Fair Credit Reporting Act — a trap for the unwary

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In a recent article, I noted how Minnesota’s new “ban the box” law limits how private sector employers may check the criminal history of potential employees. Another trap for employers who conduct background checks is the Fair Credit Reporting Act.

The FCRA is a federal law that restricts how employers may obtain and use consumer reports and investigative consumer reports in connection with hiring and making other decisions about employees. For example, the law requires that applicants and employees must be notified in writing of the employer’s intent to obtain such reports before they are obtained. This notice must be a “stand alone” document that contains only the disclosure.Minnesota law also requires that this notice must contain a box for the applicant or employee to check to indicate whether s/he wants to receive a copy of the report (which must be provided free of charge).

Other FCRA requirements include obtaining the applicant’s or employee’s signed authorization before requesting or obtaining consumer reports or investigative consumer reports, certifying FCRA compliance to the consumer reporting agency from whom the reports are obtained, and providing written notices to an applicant or employee both before and when adverse action is taken based in whole or in part on a consumer report or investigative consumer report. Along with the written adverse action notices, employers must also provide a form known as the Summary of Your Rights under the Fair Credit Reporting Act. The Federal Trade Commission adopted a new summary of rights form which employers must use effective January 1, 2013.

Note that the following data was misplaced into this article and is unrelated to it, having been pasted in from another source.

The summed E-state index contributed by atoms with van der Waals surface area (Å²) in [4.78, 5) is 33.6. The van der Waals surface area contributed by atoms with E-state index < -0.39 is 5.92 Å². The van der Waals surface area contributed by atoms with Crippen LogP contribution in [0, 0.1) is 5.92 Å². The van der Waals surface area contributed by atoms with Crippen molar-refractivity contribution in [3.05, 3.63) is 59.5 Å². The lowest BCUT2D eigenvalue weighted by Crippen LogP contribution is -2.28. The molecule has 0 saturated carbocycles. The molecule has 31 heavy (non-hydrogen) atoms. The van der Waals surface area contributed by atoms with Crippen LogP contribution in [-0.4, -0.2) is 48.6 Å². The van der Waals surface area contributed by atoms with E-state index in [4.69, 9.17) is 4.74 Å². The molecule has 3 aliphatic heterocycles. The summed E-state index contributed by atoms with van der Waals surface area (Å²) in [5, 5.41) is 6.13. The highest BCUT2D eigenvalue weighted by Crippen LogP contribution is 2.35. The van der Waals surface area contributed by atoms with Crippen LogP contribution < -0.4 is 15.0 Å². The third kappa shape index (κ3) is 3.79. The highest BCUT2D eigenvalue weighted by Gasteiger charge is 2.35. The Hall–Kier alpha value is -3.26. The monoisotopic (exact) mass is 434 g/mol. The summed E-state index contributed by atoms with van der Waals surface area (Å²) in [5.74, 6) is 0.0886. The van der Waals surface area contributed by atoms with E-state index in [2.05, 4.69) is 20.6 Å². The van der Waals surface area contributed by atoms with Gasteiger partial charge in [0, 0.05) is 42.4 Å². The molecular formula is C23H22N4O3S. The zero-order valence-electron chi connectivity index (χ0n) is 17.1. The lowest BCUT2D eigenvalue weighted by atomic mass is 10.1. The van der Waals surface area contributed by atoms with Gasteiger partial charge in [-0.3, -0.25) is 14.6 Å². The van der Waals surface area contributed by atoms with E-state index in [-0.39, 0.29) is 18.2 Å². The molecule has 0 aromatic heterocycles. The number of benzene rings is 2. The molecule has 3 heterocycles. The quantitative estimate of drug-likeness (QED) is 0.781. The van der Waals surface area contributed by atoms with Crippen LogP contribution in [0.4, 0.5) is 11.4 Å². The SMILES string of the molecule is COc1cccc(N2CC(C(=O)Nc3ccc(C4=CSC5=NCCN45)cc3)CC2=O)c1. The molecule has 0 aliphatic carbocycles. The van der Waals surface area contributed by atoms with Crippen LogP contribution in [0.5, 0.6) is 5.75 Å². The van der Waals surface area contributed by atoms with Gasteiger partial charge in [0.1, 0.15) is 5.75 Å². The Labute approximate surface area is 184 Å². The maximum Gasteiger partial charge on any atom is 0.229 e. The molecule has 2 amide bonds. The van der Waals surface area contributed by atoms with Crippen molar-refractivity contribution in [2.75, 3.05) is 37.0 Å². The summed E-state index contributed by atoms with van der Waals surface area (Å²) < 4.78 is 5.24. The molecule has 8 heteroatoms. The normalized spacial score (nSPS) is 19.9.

Of course, the FCRA also has detailed definitions of what is a “consumer report,” “investigative consumer report,” “consumer reporting agency,” etc.

The consequences for non-compliance with the FCRA can be steep, for individuals may bring private lawsuits against employers who violate the law. In addition, certain federal and state agencies may seek injunctive relief and penalties. Criminal sanctions are also possible if an employer obtains information from a consumer reporting agency under false pretenses.

Obtaining credit information can be valuable tool for screening applicants and employees, especially if the job at issue involves financial management or oversight. However, employers obtaining consumer reports and investigative consumer reports must strictly comply with the FCRA and any of its state counterparts.

For more information about this article, please contact me at alexandriamnlaw.com or [email protected].

The comments posted in this blog are for general informational purposes only. They are not to be considered as legal advice, and they do not establish an attorney-client relationship. For legal advice regarding your specific situation, please consult your attorney. Copyright 2014 Swenson Lervick Syverson Trosvig Jacobson Schultz, PA

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